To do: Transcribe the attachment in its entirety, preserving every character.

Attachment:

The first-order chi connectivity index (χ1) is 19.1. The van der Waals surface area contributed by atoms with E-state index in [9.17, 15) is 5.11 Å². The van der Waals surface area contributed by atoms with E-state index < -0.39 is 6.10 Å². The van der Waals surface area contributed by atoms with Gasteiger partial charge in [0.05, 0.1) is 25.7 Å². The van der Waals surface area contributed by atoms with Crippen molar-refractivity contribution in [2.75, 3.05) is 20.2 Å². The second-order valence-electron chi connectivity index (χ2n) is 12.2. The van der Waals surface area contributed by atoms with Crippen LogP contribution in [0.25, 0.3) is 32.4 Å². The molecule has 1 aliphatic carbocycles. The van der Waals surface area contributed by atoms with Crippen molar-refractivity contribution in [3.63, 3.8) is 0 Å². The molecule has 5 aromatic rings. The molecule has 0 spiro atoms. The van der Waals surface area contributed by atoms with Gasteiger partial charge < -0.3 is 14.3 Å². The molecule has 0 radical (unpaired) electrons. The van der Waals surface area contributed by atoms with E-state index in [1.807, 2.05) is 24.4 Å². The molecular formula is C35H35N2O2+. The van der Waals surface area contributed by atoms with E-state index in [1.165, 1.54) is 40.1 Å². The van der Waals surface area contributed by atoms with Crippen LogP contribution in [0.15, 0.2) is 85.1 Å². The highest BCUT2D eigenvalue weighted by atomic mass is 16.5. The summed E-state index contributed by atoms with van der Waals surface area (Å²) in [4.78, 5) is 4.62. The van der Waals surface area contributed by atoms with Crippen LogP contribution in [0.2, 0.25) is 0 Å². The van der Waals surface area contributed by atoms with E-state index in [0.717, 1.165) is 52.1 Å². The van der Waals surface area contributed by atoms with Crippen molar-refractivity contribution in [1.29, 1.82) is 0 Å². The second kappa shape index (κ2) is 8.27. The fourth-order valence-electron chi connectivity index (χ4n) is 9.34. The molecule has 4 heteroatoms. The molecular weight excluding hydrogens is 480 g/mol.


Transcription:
The first-order chi connectivity index (χ1) is 19.1. The van der Waals surface area contributed by atoms with E-state index in [9.17, 15) is 5.11 Å². The van der Waals surface area contributed by atoms with E-state index < -0.39 is 6.10 Å². The van der Waals surface area contributed by atoms with Gasteiger partial charge in [0.05, 0.1) is 25.7 Å². The van der Waals surface area contributed by atoms with Crippen molar-refractivity contribution in [2.75, 3.05) is 20.2 Å². The second-order valence-electron chi connectivity index (χ2n) is 12.2. The van der Waals surface area contributed by atoms with Crippen LogP contribution in [0.25, 0.3) is 32.4 Å². The molecule has 1 aliphatic carbocycles. The van der Waals surface area contributed by atoms with Crippen molar-refractivity contribution in [3.63, 3.8) is 0 Å². The molecule has 5 aromatic rings. The molecule has 0 spiro atoms. The van der Waals surface area contributed by atoms with Gasteiger partial charge < -0.3 is 14.3 Å². The molecule has 0 radical (unpaired) electrons. The van der Waals surface area contributed by atoms with E-state index in [1.807, 2.05) is 24.4 Å². The molecular formula is C35H35N2O2+. The van der Waals surface area contributed by atoms with E-state index in [1.165, 1.54) is 40.1 Å². The van der Waals surface area contributed by atoms with Crippen LogP contribution in [0.15, 0.2) is 85.1 Å². The highest BCUT2D eigenvalue weighted by atomic mass is 16.5. The summed E-state index contributed by atoms with van der Waals surface area (Å²) in [4.78, 5) is 4.62. The van der Waals surface area contributed by atoms with Crippen LogP contribution in [0.2, 0.25) is 0 Å². The van der Waals surface area contributed by atoms with E-state index in [0.717, 1.165) is 52.1 Å². The van der Waals surface area contributed by atoms with Crippen molar-refractivity contribution in [1.29, 1.82) is 0 Å². The second kappa shape index (κ2) is 8.27. The fourth-order valence-electron chi connectivity index (χ4n) is 9.34. The molecule has 4 heteroatoms. The molecular weight excluding hydrogens is 480 g/mol.